Alice in Wonderland (2010)

In his adaptation of Alice in Wonderland, director Tim Burton has reimagined the fanciful tale. After umpteen variations on Lewis Carroll's story, something new is not a bad thing, although I'm not sure the story really needed to end in a desultory battle scene. Alice (Mia Wasikowski) is older in this version, written by Linda Woolverton and adapted from both Alice's Adventures in Wonderland and Alice Through the Looking Glass. She's a rebellious 19 year old, a young woman who has been plagued all her life by strange dreams of a land filled with eccentric weirdos. Just as she is about to become engaged -- to a man who shows her as little regard as she shows him -- a white rabbit in a waistcoat appears, and leads her down that fateful rabbit hole.

That Alice in Wonderland is a 3D movie necessitates, I suppose, that the fall down the rabbit hole be rendered in 3D, with miscellaneous detritus flying about and occasionally flying towards the front of the screen, but it cannot be said that Burton embraces 3D with anything like artistic enthusiasm. He's a director with a keen eye for design and a distinctive visual style, but the 3D feels like an aferthought in Alice in Wonderland, a tacked on and unnecessary contrivance. There's plenty enough to look at in Burton's movies, without having to see it in simulated 3D. The 3D technology tends to mute colors and darken the picture, and Alice in Wonderland, like most of Burton's films, is plenty dark enough.

This is a particular gloomy elaboration on the Alice in Wonderland tale, one in which Alice, according to Underland (for that is the place's actual name, we are told) prophecy, will slay the menacing Jabberwocky on the frabjous day. Alice would really rather not, but circumstances conspire to force her hand when her friends are captured by the wicked Red Queen (Helena Bonham Carter), who, as she is wont to do, has decided to separate them from their heads. Alice spends much of the movie wandering about Underland, hiding from the Red Queen's henchman the Knave of Hearts (Crispin Glover) and his toothy, frumious Bandersnatch. Alice shrinks and grows and shrinks and grows and interacts with the various oddities who live in Underland, most notably the Mad Hatter (Johnny Depp), a foppish milliner with horizontal tendrils of flaming red hair, very, very large green eyes, and a tendency to periodically lose what little bits of his mind are left. In time, Alice learns that she has been in Underland before, as a small girl, and that the Underlanders have all been waiting for her to return and end the Red Queen's reign of terror and wanton decapitation.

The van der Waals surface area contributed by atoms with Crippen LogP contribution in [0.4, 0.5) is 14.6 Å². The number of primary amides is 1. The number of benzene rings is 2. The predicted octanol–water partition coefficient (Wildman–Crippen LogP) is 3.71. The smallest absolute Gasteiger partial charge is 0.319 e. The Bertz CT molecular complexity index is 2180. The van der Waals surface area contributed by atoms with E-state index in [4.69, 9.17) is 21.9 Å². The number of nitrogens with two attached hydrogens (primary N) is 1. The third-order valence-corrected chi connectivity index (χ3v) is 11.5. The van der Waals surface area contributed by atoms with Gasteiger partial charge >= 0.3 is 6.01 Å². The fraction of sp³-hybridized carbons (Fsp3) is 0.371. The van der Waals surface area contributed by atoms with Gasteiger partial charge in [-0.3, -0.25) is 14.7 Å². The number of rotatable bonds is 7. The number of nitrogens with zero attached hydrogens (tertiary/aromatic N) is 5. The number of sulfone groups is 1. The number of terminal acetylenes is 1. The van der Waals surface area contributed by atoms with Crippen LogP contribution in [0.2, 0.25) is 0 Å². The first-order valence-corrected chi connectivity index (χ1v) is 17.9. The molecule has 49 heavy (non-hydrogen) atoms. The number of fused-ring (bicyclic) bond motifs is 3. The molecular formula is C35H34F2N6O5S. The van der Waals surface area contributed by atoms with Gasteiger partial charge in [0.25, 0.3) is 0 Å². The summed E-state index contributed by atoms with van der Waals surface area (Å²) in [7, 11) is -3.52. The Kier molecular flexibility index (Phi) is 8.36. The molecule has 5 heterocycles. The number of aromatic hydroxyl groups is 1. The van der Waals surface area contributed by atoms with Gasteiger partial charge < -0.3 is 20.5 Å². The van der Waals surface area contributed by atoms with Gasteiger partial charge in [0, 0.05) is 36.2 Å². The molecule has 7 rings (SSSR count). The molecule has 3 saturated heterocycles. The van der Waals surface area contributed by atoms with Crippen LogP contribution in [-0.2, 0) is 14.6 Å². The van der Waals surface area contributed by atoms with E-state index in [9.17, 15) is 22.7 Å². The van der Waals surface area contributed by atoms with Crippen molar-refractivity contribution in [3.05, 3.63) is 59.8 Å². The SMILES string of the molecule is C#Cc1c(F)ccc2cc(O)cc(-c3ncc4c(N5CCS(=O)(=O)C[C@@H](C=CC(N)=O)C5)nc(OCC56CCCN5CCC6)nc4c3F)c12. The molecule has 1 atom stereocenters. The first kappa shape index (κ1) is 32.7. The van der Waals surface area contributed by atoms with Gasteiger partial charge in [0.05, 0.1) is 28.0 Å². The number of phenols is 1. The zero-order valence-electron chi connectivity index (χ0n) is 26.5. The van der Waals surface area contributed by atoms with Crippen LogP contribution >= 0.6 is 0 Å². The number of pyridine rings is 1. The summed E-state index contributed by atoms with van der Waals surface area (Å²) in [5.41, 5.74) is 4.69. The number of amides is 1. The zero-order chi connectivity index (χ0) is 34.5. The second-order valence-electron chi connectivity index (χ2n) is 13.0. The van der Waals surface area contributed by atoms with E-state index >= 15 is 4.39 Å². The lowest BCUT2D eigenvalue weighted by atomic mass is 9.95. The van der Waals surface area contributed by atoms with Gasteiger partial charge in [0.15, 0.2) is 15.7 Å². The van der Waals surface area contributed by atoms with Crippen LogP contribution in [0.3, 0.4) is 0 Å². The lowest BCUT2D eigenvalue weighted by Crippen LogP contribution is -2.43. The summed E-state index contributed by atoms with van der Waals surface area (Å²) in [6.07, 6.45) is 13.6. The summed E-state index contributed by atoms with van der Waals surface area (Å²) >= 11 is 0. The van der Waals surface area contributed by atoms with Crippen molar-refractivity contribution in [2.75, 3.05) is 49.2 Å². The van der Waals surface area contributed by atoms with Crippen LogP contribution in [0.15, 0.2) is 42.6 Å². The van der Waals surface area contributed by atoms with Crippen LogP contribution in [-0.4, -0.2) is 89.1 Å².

Now, the Red Queen is wicked indeed, with a gigantic noggin that's oddly reminiscent of Bette Davis in Queen Elizabeth. Which makes her that much more menacing. Her sister the White Queen (Anne Hathaway) waits for Alice, but Alice isn't terribly keen on battling the Jabberwocky, even though inevitability, and the story, apparently demand it. And there's the chief problem with Alice in Wonderland -- Alice is a bit wan and indecisive, a heroine pushed grudgingly along towards her destiny, but not really feeling it, despite the best efforts of the Mad Hatter and others to inspire her. The Red Queen plays croquet with a flamingo and a hedgehog -- she hits the hedgehog with the flamingo -- how evil does she have to be before Alice finally gives a whit? As Absolem, the hookah smoking blue caterpillar tells her, she's lost her "muchness." She could use some more muchness, to be sure. On the other hand, the Cheshire Cat (voiced with sly, silky slinkiness by Stephen Fry) is fantastic -- he's got some of that muchness Alice lacks, and so do several other more tangible critters who turn up to prod, assist, and generally run circles around Alice. This is a pretty grown up Alice in Wonderland, and this Alice has some growing up to do.

Alice in Wonderland looks great, as can be expected from a Burton movie. It's full of curiouser and curiouser sights, and many perils, and it whipsaws between visually arresting, candy-colored castles (tinged with menace) and dreary, bizarre, ominous hinterlands. The movie is, in its doleful, baleful, peculiar way also quite bewitching until it falls apart in a halfhearted, perfunctory, oddly uninspired action sequence, a battle scene that really offers not much as a story climax, and is every bit as uncertain and noncommittal as Alice. It's an ordinary, predictable ending to an offbeat movie that had been bursting with the unexpected.